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Review: Electra Woman & Dyna Girl a Charming (if Formulaic) Superhero Tale Now on DVD


We’ve been talking about film adaptation of Sid and Marty Krofft’s 1970s TV series Electra Woman & Dyna Girl for a while now. The film, starring Grace Helbig and Hannah Hart as the titular heroes, was first released digitally via Fullscreen on June 7th, and is available on DVD today from Sony Pictures and Legendary Digital!

The film is set in a world where superheroes exist, but supervillains don’t. That’s because of a little thing called The Shadow War, a huge conflict in which superheroes and supervillains battled, and the villains were soundly defeated. Now, superheroes have less to do, so they fill their increased free tine with things like film careers and endorsement deals. Well, the fancy-schmancy ones do.

Lori, aka Electra Woman (Grace Helbig), and Judy, aka Dyna Girl (Hannah Hart), are neither fancy, nor schmancy. They are just two young women who want to make a difference. Neither of them has superpowers, but their heroism comes from their bravery, their desire to do the right thing, and the really cool (if sometimes in need of repair) gadgets Dyna Girl builds. However, when a convenience store robbery that they accidentally stop in too-gruesome a manner is recorded and goes viral, Hollywood comes a’callin’, and these two heroes from Akron, OH find themselves going to L.A. to meet a superhero agent.

Despite Electra Woman promising Dyna Girl that they will not go on “divergent character journeys” as a result of their new opportunities, they of course do, with Electra Woman totally (and in one scene, literally) drinking the Kool-Aid, while a skeptical Dyna Girl fights really hard against selling out. In the midst of their conflict as a duo, we see the rise of a new supervillain, the Empress of Evil, and so this dynamic duo — with the help of some kooky characters — have to settle their differences and work together to bring down this new threat.

Electra Woman & Dyna Girl is completely cheesy fun. Then again, so was the original show:

This new film makes the cheesiness relevant to the digital age, updating the humor so that the cornball commentary is current. I’m not using the words “cheesiness” or “cornball” as insults here, just so you know. They speak to an earnestness that I think is integral to these two characters. In order to believe that you can make a difference without superpowers and make the world a better place, you would have no place for irony or being jaded, and the cornball jokes in the film are being employed in this way–to set the tone, and to indicate the personalities of the two leads.

There are genuine laughs to be had, too, as this film is also a send-up of superhero conventions and tropes. Things like a male superhero duo having a sidekick called Wingman, for example. The humor also lands independently of superhero tropes: there’s one scene in particular that involves eating soup that I won’t spoil for you, but that when I saw it I busted a gut laughing because it was so ridiculous that it was hilarious.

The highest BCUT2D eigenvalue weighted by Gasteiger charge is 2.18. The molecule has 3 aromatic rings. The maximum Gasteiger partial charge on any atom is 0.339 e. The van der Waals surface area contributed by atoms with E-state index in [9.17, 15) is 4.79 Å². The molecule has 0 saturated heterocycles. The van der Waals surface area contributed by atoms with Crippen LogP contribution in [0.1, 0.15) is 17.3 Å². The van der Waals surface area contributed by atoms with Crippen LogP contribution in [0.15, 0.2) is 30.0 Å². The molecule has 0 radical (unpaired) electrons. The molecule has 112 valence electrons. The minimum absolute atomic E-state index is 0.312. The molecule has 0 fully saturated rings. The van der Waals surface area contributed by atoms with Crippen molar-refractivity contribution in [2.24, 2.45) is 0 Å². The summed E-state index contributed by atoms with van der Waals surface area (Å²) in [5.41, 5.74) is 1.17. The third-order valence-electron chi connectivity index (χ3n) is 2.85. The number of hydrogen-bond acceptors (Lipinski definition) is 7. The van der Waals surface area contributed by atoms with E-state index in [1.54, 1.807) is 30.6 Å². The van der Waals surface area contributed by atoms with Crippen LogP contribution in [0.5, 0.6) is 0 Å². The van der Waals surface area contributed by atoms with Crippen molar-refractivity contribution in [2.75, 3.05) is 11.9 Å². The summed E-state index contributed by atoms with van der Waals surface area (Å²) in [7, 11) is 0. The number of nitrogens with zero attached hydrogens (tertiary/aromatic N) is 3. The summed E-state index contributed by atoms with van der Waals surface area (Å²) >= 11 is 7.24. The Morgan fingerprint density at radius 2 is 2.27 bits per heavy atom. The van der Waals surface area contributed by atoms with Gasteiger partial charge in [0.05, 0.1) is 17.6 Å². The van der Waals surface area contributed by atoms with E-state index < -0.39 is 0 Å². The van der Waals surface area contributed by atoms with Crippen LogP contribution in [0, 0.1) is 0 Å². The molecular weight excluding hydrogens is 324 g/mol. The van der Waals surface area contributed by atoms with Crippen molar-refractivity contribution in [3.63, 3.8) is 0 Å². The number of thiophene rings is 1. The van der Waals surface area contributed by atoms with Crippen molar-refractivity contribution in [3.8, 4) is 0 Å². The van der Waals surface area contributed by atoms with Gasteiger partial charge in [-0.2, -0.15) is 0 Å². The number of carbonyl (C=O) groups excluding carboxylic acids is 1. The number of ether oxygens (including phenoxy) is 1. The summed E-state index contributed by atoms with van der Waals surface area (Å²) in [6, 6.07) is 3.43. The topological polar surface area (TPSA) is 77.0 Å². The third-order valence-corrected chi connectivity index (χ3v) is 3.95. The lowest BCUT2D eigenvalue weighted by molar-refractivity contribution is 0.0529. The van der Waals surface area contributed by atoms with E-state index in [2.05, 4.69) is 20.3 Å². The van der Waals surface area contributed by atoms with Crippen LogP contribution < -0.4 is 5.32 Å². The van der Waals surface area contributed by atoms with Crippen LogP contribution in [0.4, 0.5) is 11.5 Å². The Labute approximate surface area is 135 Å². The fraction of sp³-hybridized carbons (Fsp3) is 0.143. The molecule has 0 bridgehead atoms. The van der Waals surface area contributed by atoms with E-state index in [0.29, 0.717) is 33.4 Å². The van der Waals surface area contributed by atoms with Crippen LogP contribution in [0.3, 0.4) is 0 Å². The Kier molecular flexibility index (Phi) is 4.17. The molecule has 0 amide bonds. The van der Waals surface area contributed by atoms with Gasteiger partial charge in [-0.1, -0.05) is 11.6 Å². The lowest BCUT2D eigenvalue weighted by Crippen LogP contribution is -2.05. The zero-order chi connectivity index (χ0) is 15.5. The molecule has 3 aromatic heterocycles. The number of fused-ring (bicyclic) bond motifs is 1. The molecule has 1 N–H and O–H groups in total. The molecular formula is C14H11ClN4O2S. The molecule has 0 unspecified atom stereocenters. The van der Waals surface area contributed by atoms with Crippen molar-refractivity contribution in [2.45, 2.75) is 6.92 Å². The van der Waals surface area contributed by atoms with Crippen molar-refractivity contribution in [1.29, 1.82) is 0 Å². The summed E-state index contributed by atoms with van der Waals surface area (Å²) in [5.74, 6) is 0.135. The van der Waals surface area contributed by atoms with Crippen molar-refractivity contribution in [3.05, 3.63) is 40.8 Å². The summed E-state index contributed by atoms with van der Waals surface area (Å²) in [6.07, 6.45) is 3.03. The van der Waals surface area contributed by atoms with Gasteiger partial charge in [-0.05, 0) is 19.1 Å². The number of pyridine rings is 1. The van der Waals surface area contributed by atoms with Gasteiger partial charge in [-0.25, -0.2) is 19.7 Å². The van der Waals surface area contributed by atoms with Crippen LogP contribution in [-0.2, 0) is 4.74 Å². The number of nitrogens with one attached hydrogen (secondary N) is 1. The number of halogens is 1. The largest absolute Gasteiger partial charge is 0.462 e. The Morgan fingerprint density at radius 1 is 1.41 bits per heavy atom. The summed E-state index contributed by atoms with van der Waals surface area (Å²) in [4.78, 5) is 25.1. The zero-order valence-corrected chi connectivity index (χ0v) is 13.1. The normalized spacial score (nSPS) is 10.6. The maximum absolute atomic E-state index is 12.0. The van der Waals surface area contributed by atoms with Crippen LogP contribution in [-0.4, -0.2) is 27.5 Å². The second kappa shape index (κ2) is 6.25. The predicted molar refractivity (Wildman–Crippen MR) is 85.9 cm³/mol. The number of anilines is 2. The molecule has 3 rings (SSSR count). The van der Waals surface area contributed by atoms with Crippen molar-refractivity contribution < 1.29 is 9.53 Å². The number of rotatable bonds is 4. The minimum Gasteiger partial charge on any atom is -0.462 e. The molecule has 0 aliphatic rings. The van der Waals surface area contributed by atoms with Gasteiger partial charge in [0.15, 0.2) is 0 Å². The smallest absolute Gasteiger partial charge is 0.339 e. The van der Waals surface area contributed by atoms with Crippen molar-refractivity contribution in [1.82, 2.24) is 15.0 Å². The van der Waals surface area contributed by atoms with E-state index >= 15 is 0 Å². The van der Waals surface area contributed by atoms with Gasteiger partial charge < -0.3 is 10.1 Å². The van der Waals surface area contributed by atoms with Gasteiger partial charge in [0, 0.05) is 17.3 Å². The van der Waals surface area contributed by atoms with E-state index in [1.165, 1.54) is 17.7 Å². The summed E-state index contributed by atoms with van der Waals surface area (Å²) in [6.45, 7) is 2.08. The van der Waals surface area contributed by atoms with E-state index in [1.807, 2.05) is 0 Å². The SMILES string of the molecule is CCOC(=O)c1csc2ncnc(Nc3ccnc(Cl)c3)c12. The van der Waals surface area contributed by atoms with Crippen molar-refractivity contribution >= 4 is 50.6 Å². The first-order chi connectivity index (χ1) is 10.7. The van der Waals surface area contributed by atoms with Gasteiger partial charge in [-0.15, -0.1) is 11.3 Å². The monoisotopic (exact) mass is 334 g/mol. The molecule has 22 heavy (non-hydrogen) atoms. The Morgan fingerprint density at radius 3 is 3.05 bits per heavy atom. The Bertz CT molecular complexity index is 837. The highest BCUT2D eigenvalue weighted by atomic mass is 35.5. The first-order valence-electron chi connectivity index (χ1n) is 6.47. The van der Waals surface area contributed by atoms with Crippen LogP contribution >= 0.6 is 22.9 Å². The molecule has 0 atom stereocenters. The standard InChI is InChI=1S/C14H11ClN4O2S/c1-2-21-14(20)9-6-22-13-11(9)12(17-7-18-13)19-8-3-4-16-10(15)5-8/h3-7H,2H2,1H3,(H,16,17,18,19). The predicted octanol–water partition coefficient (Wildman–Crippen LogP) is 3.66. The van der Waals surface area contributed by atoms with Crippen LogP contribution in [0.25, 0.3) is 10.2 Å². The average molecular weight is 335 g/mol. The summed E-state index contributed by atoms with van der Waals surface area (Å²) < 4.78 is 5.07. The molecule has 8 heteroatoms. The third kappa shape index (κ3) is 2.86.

What really makes this film worth seeing, though, is the relationship between Judy and Lori. From their conflicting opinions about “selling out,” to Judy being made to feel like she’s not an equal partner in their duo, watching two female characters navigate their friendship in this way was really cool to watch. P.S.: this film easily passes the Bechdel test with flying colors.

Of the two, I found myself really drawn to Hart’s performance as Dyna Girl and thought that she was the heart of the film. Helbig was great, funny as usual, and her chemistry with Hart is amazing to watch. However, Hart’s acting game was really on point. Perhaps it’s because I identify more with the friend who feels overshadowed/dismissed by her more popular friend, but I found myself really sucked into the story every time it focused on Judy. Her performance was grounded and real and kept a film that could’ve gone spiraling with over-the-top conventions firmly on the ground and rooted in real human emotions.

Electra Woman & Dyna Girl is absolutely predictable, formulaic, and not at all difficult to grasp. However, it is also entertaining, humorous, and a lot of fun, as well as being a great look at female friendships in our modern world. In addition, the DVD comes with 10 featurettes that either take you behind the scenes in the making of the film, or highlight the various characters with whom Judy and Lori interact.

So, if you love female protagonists, superheroes, and combining those two in a light-hearted film that makes for both a fun viewing experience and quite possibly a fun drinking game, you should definitely get yourself a copy of Electra Woman & Dyna Girl–which is out on DVD today and always available digitally on the platform of your choosing.

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Teresa Jusino (she/her) is a native New Yorker and a proud Puerto Rican, Jewish, bisexual woman with ADHD. She's been writing professionally since 2010 and was a former Mary Sue assistant editor from 2015-18. Teresa's returned to play in the TMS sandbox as a freelancer. When not writing about pop culture, she's writing screenplays and is the creator of your future favorite genre show. Teresa lives in L.A. with her brilliant wife. Her other great loves include: Star Trek, The Last of Us, anything by Brian K. Vaughan, and her Level 5 android Paladin named Lal.